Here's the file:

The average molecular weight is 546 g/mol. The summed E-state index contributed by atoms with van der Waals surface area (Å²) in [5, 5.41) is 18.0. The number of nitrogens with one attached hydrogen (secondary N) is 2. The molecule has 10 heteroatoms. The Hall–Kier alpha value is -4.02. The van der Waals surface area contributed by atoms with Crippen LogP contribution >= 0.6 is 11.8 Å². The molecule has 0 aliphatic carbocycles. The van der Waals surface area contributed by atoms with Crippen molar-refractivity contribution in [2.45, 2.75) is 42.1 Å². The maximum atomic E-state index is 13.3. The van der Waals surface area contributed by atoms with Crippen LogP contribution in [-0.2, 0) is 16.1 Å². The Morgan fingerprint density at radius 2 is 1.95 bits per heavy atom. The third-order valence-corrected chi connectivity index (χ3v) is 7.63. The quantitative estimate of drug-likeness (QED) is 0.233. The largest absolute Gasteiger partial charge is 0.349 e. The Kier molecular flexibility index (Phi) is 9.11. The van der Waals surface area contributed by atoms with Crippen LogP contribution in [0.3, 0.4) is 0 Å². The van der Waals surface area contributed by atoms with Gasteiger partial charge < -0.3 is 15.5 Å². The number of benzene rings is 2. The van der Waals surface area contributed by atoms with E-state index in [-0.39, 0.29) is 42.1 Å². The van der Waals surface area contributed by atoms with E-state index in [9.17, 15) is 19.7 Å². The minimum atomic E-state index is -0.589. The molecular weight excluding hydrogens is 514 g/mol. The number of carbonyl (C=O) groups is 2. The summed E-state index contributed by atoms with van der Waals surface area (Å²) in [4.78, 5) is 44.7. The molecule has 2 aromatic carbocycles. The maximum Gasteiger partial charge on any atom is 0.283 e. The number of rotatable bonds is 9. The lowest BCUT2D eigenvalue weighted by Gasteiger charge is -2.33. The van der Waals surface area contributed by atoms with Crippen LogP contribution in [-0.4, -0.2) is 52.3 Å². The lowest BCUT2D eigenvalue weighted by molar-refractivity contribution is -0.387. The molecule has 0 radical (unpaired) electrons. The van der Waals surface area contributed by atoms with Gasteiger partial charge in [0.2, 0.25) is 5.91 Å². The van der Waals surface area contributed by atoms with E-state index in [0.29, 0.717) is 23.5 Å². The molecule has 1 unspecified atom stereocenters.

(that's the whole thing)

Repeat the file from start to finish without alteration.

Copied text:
The average molecular weight is 546 g/mol. The summed E-state index contributed by atoms with van der Waals surface area (Å²) in [5, 5.41) is 18.0. The number of nitrogens with one attached hydrogen (secondary N) is 2. The molecule has 10 heteroatoms. The Hall–Kier alpha value is -4.02. The van der Waals surface area contributed by atoms with Crippen LogP contribution >= 0.6 is 11.8 Å². The molecule has 0 aliphatic carbocycles. The van der Waals surface area contributed by atoms with Crippen molar-refractivity contribution in [2.45, 2.75) is 42.1 Å². The maximum atomic E-state index is 13.3. The van der Waals surface area contributed by atoms with Crippen LogP contribution in [-0.2, 0) is 16.1 Å². The Morgan fingerprint density at radius 2 is 1.95 bits per heavy atom. The third-order valence-corrected chi connectivity index (χ3v) is 7.63. The quantitative estimate of drug-likeness (QED) is 0.233. The largest absolute Gasteiger partial charge is 0.349 e. The Kier molecular flexibility index (Phi) is 9.11. The van der Waals surface area contributed by atoms with Crippen LogP contribution in [0.3, 0.4) is 0 Å². The van der Waals surface area contributed by atoms with Gasteiger partial charge < -0.3 is 15.5 Å². The number of benzene rings is 2. The van der Waals surface area contributed by atoms with E-state index in [-0.39, 0.29) is 42.1 Å². The van der Waals surface area contributed by atoms with E-state index in [9.17, 15) is 19.7 Å². The minimum atomic E-state index is -0.589. The molecular weight excluding hydrogens is 514 g/mol. The number of carbonyl (C=O) groups is 2. The summed E-state index contributed by atoms with van der Waals surface area (Å²) in [4.78, 5) is 44.7. The molecule has 2 aromatic carbocycles. The maximum Gasteiger partial charge on any atom is 0.283 e. The number of rotatable bonds is 9. The lowest BCUT2D eigenvalue weighted by Gasteiger charge is -2.33. The van der Waals surface area contributed by atoms with Crippen LogP contribution in [-0.4, -0.2) is 52.3 Å². The lowest BCUT2D eigenvalue weighted by molar-refractivity contribution is -0.387. The molecule has 0 radical (unpaired) electrons. The van der Waals surface area contributed by atoms with Gasteiger partial charge in [0.2, 0.25) is 5.91 Å². The van der Waals surface area contributed by atoms with E-state index in [0.29, 0.717) is 23.5 Å². The molecule has 1 unspecified atom stereocenters.